It’s the time of year when women everywhere will juggle family dinners for maybe two, three or even four different sets of family. Sometimes more.
We have a special kind of curse, where most of the in-laws and out-laws live within a few miles of each other. This means we never, ever have just one Thanksgiving dinner on the fourth Thursday in November. Instead, we get a series of them, one after another, morning, noon and night.
And the one at our family home always goes down like this: Dinner will be scheduled for 6 p.m. At least one of us three sisters will have to cut short another family dinner to make it by 6. This will create tension before the family has even buttered its first bun.
But it will be the best we can do, our own slice of Kalnbach time for the day. Never mind that we will also see each other the week of, during and after. Our mother would never forgive us if we didn’t gather on the holiday.
We will arrive in three stages:
Early: One of us will arrive early at our dad’s, carting a homemade side dish, her famous dessert and two children. This sister will rush around the kitchen, belly full with turkey, helping to prepare another one, wondering where the hell the others are.
On time: At 6 p.m., another sister will arrive. She will feel smug to have such perfect timing. But she will have forgotten to prepare her side dish and will have the ingredients swinging from her arm in a plastic bag from the corner gas station. “I’ll just whip this up,” she’ll say, casually. The early bird will glower at her but say nothing. Instead, they will place bets on when the last sister will show.
Late: Finally, the last sister will arrive 30 minutes late with her side dish half eaten by her in-laws. She will redeem herself by doing the dishes later in the night but, for now, she is the reason her sisters are standing around, mad and waiting, trying to pretend they are hungry and, most importantly, considering the intake of alcohol.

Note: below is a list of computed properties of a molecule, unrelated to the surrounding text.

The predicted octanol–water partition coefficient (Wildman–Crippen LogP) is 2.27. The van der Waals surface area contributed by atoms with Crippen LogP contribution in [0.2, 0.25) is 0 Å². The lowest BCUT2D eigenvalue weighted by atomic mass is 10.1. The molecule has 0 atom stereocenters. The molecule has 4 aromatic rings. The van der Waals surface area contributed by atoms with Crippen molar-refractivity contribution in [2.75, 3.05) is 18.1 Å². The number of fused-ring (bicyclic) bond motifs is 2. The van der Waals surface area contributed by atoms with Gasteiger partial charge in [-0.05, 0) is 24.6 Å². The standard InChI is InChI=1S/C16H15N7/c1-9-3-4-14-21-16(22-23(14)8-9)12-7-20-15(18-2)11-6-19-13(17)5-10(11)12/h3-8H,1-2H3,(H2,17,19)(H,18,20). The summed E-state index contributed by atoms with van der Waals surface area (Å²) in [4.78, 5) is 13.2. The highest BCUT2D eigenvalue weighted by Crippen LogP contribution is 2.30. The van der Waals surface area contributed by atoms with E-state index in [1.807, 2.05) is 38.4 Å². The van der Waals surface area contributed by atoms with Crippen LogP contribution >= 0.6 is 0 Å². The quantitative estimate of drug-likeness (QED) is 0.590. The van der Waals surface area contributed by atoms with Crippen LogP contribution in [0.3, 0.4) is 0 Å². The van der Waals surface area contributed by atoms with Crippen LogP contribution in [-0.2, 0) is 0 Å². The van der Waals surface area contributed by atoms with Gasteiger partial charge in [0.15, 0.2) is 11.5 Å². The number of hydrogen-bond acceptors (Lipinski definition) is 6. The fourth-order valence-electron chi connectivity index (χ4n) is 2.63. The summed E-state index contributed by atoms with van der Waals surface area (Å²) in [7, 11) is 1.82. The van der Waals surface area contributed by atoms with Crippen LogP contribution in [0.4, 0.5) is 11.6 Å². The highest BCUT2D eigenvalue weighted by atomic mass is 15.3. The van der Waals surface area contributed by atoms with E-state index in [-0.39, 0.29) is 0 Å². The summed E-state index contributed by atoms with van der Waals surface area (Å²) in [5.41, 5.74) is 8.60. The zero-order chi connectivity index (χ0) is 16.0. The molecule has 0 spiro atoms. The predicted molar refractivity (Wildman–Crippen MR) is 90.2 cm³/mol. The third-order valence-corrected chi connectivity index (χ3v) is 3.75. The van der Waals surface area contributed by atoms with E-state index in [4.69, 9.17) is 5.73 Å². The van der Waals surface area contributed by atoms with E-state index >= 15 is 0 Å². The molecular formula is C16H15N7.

It will take the threesome a full fuzzy navel each to calm down and forget the trespasses committed. Peach schnapps was their mother’s favorite, but the good stuff comes when everyone else leaves the kitchen and it’s just the three of them, alone.
The sisters, 40 or near to it, will be giggling, with their shoulders pressed to each other, heads down, whispering, hoping their father isn’t coming. One of them will burn a pot of beans or drop a bowl of dressing. And they will all look up to see if they are going to be in trouble by an adult.
They will suddenly be in no hurry at all to start the meal. For a few moments they are kids again, laughing. They hate to break the spell that has come over the little kitchen, the kitchen they used to share with their mother. Because when they are together, and in sync, a part of their mother is there again too.
At last, the meal will be served, sometime around 7 p.m., and even then no one will be hungry. Six children’s plates with beans, buns, and turkey will eventually be fed to the dogs. Six children will beg for a bowl of cold cereal when they get home from the party. The next day, life will roar on into its usual busyness.
But the three girls will still remember what those few minutes in the kitchen felt like, together.
This year, we hope you’ll enjoy your own family dinners, agony and all, and take time to treasure the little moments even if your sisters are driving you batty. Happy Holidays!